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February 14, 2005

Coming to Campus

Coming to Campus is a section announcing visiting speakers of note.

Those who wish to submit items for this section should send a brief description (maximum 300 words) of the event, including the date, time, and place, and giving the name, title, outstanding accomplishments and, if available, a color photo of the speaker to: Visiting Speaker, Advance, 1266 Storrs Road, Storrs, CT 06269-4144 or by e-mail:, with Visiting Speaker in the subject line.

The information must be received by 4 p.m. on Monday, a minimum of two weeks prior to the event.

Publication will depend on space available, and preference will be given to events of interest to a cross-section of the University community.

William H. Hooke, director of the Atmospheric Policy Program of the American Meteorological Society and former White House advisor, will give a talk on “Living Sustainably on a Planet of Extremes” on Thursday, Feb. 24, at 4 p.m., at the Thomas J. Dodd Research Center.

His talk is the fourth lecture in this year’s Edwin Way Teale Series on Nature and the Environment.

In recent years, U.S. losses to natural disasters have averaged $50 billion annually, not including long-term costs. Internationally, natural disasters threaten the global economy. Hooke will discuss ways of reducing the impact of extreme natural events, such as the 2004 fall hurricane season, December’s tsunami, and January’s storms in California.

“Most people, if they think of sustainable development at all, see the challenge as long term: protecting the environment and ecosystems in the face of inexorable but nonetheless gradual human population growth, economic development, and technological change,” said Hooke.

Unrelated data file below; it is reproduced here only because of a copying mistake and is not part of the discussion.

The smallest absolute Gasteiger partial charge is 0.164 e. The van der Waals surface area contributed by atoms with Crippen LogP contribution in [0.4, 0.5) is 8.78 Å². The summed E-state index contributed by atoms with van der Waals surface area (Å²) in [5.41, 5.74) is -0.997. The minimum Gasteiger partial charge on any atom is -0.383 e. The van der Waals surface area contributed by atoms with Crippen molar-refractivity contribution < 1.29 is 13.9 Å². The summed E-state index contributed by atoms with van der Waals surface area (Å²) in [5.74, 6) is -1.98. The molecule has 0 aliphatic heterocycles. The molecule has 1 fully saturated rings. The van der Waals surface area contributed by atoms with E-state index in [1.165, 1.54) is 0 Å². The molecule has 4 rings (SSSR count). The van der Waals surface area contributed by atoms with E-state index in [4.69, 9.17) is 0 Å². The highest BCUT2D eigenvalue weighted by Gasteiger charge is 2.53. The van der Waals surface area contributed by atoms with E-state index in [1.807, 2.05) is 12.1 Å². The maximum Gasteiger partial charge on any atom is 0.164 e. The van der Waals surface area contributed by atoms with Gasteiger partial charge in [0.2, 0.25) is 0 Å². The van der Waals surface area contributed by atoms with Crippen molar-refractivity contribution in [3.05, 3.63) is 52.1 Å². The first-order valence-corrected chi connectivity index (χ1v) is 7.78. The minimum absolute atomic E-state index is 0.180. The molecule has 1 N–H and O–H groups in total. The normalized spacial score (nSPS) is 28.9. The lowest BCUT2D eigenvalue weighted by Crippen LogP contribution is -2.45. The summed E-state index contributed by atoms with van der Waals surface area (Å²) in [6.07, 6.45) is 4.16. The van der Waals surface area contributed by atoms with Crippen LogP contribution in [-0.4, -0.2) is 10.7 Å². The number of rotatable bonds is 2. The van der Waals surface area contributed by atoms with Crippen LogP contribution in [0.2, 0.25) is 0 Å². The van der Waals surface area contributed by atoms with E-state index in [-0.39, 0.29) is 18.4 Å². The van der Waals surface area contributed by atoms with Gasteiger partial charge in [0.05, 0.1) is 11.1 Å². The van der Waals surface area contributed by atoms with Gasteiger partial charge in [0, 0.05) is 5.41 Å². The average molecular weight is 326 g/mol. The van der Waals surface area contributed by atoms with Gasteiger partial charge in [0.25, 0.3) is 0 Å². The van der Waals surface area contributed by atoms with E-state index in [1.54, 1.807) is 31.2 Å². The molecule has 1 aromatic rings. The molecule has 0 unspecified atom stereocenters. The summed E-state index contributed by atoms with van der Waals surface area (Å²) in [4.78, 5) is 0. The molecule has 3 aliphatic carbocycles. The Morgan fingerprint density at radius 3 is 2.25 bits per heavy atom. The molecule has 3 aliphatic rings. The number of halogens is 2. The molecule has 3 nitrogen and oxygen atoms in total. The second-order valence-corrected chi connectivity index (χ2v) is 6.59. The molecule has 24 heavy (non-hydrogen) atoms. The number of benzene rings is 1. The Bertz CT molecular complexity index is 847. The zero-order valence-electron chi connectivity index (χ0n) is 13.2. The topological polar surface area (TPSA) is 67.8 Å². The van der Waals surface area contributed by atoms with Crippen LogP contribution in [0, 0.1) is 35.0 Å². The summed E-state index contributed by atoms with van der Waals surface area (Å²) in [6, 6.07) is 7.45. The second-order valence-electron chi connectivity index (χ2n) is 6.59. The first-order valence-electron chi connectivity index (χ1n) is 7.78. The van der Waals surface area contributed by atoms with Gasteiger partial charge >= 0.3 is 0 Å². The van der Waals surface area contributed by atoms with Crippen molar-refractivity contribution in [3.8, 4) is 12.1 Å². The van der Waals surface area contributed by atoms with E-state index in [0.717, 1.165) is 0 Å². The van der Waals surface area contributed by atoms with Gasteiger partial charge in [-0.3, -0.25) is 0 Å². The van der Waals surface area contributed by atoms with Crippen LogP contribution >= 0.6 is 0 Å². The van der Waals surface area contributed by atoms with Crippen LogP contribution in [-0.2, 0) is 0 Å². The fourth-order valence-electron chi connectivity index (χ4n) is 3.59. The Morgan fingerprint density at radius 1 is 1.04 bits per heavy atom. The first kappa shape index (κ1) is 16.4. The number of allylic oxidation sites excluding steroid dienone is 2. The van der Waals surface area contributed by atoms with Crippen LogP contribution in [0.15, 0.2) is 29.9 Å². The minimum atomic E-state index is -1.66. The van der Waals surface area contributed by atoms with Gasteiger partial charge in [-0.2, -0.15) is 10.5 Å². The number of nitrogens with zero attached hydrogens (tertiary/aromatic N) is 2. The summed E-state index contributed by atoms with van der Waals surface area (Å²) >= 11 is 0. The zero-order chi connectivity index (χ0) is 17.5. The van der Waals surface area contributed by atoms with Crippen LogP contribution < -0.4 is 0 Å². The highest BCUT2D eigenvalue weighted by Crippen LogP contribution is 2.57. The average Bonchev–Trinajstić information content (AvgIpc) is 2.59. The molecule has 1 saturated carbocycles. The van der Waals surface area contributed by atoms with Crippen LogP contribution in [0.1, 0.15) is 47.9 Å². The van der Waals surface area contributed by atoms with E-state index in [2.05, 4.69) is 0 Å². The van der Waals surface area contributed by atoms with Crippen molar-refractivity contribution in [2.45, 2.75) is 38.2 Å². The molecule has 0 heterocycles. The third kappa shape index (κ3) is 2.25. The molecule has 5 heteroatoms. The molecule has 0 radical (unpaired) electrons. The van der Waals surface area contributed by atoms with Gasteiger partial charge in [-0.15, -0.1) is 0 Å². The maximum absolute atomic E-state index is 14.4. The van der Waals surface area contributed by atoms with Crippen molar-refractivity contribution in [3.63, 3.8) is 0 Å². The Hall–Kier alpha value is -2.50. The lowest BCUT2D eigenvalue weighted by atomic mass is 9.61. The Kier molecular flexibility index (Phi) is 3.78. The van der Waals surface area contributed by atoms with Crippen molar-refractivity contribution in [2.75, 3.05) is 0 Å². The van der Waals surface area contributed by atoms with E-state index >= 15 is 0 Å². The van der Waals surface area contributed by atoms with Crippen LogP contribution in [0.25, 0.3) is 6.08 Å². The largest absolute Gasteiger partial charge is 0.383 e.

The interactions between human activity and the environment and ecosystems play out locally and regionally, however, and are strongest during extreme events, which can happen any time. Some of these are “natural,” driven by cycles of drought and flood, for example, or by an intense hurricane season or major earthquake. Others are driven by bursts of activity by humans: urbanization, the globalization of business, or the technological revolution.

Hooke was director of the U.S. Weather Research Program at the National Oceanic and Atmospheric Administration from 1993 to 2000. He also served as chair of the White House National Science and Technology Council’s Subcommittee on Natural Disaster Reduction. He earned his Ph.D. from the University of Chicago in 1967. He is author of more than 50 scientific publications.

The Teale series brings experts on nature and the environment to the University of Connecticut.